With the Philadelphia Eagles reaching the halfway point for their 2017 NFL regular season, the general consensus around the league is that even though some people may have predicted them to be good this year, no one picked them to be this good. Even now, with a record of 7-1, their fan base is split on how to react. There are some fans that want to plan their trip to this year’s Super Bowl and then there are fans that are waiting for the bubble to burst on this surprising start. Recognizing these mixed feelings coming from experts and fans alike, with respect to how good the Eagles really are, this is the best time to review the original bold predictions for the 2017 Philadelphia Eagles and make a few new mid-season predictions for the rest of the season.

Philadelphia Eagles Midseason Predictions Review

Doug Pederson Does Not Give Up Play Calling

Of all the bold predictions made at the beginning of the season, the one that will absolutely not be happening is head coach Doug Pederson giving up play calling. Pederson has not only adjusted how he calls a game from his first year as a play caller, but he also has given quarterback Carson Wentz a bit more control of the offense in changing plays when out on the field. The combination of these two changes has contributed to the Eagles philosophy under Pederson to change from extremely pass heavy to a more balanced offense.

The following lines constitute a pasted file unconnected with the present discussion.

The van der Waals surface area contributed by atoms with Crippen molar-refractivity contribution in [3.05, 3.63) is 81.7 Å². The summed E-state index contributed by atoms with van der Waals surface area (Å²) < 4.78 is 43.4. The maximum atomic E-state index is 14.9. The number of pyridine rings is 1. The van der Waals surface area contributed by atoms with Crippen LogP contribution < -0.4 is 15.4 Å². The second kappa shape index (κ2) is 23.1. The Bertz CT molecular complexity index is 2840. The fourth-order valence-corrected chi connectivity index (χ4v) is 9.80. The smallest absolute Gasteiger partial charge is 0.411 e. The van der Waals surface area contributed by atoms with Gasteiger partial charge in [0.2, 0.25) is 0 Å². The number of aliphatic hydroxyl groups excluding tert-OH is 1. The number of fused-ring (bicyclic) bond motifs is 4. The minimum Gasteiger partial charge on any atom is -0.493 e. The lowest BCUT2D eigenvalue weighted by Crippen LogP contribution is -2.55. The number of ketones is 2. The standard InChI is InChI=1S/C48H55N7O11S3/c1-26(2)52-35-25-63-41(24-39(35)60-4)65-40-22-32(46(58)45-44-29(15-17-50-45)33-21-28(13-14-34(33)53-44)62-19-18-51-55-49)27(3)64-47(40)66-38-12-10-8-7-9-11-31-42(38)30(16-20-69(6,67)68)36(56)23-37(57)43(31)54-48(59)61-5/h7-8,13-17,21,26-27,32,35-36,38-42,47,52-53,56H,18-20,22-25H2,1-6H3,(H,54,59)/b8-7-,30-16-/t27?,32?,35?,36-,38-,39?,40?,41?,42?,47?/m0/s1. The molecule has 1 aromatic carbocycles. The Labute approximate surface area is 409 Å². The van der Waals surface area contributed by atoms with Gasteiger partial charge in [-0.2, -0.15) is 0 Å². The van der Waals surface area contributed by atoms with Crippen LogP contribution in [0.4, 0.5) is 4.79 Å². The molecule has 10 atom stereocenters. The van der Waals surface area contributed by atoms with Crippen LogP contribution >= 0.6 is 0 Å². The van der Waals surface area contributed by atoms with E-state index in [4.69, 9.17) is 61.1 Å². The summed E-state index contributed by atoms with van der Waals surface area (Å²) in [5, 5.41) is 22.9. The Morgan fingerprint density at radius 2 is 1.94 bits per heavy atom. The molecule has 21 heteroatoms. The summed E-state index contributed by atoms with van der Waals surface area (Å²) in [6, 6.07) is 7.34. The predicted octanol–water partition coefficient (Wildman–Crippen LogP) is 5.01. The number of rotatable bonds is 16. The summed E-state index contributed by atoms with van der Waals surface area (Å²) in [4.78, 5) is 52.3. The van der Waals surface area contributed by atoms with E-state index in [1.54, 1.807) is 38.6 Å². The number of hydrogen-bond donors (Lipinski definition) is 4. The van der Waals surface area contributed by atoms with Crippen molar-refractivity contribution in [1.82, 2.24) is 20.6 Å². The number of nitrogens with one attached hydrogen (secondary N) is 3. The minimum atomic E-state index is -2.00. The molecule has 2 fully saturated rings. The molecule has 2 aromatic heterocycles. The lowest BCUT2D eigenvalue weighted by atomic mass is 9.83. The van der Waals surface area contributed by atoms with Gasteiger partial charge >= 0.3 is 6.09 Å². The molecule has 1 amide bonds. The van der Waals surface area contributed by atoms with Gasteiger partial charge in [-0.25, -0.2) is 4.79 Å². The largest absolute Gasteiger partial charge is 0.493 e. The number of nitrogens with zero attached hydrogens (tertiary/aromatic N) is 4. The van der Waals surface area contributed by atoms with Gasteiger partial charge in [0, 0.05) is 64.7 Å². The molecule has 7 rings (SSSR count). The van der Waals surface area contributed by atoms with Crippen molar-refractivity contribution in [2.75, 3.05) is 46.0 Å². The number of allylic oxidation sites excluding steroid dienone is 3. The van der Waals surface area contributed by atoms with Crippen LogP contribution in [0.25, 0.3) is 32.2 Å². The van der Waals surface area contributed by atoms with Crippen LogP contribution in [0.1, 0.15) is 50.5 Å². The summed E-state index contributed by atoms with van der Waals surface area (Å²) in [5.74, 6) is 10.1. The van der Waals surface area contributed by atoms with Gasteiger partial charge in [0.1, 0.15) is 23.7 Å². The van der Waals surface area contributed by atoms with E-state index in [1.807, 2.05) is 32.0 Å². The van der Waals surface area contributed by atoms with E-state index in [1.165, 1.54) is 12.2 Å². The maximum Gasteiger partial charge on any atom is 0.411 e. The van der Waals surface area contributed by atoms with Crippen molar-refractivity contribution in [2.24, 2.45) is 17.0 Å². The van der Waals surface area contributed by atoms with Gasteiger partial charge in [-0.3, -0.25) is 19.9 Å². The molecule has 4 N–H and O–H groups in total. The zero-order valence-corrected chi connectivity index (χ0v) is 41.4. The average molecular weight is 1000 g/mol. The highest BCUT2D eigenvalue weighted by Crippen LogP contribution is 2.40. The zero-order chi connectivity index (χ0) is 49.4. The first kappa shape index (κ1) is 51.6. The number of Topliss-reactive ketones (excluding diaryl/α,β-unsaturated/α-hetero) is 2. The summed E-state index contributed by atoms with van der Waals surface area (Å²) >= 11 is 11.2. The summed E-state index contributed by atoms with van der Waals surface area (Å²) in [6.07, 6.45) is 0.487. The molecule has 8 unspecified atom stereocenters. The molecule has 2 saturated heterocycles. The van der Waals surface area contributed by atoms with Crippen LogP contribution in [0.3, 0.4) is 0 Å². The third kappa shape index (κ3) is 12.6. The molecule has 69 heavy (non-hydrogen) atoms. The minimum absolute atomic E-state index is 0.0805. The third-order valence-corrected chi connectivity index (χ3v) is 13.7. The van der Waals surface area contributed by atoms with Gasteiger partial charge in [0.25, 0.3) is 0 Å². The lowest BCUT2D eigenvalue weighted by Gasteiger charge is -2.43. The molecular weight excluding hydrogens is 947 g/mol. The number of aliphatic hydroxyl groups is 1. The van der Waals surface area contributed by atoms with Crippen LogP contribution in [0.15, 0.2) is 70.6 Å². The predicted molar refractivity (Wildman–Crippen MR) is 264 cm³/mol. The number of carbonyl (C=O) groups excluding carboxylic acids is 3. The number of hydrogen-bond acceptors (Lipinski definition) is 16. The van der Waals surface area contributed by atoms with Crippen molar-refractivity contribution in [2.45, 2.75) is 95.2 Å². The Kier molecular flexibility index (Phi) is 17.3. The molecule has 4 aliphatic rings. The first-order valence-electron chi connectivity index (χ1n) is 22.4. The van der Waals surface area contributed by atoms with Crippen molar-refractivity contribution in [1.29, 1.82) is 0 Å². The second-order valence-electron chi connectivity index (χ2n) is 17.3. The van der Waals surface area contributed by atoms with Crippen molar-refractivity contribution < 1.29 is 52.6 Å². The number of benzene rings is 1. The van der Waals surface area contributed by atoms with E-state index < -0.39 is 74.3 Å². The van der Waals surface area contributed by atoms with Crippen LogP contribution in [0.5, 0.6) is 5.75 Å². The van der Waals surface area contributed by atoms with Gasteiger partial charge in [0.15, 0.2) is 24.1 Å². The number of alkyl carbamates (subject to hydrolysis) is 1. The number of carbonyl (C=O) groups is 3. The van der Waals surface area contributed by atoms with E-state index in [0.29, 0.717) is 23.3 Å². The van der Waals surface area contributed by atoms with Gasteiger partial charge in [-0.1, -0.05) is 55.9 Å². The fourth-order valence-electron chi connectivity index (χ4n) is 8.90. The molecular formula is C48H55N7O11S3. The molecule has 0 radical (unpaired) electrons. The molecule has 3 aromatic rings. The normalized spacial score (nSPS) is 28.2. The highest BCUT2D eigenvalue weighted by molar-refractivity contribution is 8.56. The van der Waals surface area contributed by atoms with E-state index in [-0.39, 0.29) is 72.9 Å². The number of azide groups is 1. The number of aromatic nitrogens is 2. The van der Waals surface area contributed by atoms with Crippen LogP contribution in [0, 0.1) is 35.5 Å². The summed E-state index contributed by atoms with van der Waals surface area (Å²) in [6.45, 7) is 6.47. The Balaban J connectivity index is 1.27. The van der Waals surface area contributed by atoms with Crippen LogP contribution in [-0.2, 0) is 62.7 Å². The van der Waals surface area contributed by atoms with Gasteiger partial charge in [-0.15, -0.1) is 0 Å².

The biggest contributor to the play calling staying with Pederson is the most obvious one: the Eagles have been winning. Winning cures everything and that is never more prominent than when ineffective plays or unwarranted risk-taking does not lead to a shift change in a game leading to a loss. Depending on which half of the glass, full or empty, that is analyzed, it could be said that Pederson’s play calling has been the reason they have only one loss, or their one loss comes in spite of his play calling. Either way, the chances of him giving up play calling by the end of the season, let alone by their bye week, is almost nonexistent.

Sidney Jones – Still Not Activated